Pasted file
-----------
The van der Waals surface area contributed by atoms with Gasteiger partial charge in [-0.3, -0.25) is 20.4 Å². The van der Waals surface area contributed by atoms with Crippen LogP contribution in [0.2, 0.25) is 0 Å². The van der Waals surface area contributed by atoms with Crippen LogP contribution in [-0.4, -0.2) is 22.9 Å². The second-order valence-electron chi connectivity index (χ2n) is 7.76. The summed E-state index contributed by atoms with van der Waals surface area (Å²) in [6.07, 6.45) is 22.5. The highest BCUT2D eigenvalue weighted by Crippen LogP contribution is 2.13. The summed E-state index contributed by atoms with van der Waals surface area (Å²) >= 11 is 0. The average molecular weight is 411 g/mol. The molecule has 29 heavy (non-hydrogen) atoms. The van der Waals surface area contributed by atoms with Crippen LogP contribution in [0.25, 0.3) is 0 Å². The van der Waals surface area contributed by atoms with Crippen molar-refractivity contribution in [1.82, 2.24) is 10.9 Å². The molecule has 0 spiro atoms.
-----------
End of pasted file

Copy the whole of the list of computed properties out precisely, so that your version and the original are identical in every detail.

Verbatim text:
The van der Waals surface area contributed by atoms with Gasteiger partial charge in [-0.3, -0.25) is 20.4 Å². The van der Waals surface area contributed by atoms with Crippen LogP contribution in [0.2, 0.25) is 0 Å². The van der Waals surface area contributed by atoms with Crippen LogP contribution in [-0.4, -0.2) is 22.9 Å². The second-order valence-electron chi connectivity index (χ2n) is 7.76. The summed E-state index contributed by atoms with van der Waals surface area (Å²) in [6.07, 6.45) is 22.5. The highest BCUT2D eigenvalue weighted by Crippen LogP contribution is 2.13. The summed E-state index contributed by atoms with van der Waals surface area (Å²) >= 11 is 0. The average molecular weight is 411 g/mol. The molecule has 29 heavy (non-hydrogen) atoms. The van der Waals surface area contributed by atoms with Crippen LogP contribution in [0.25, 0.3) is 0 Å². The van der Waals surface area contributed by atoms with Crippen molar-refractivity contribution in [1.82, 2.24) is 10.9 Å². The molecule has 0 spiro atoms.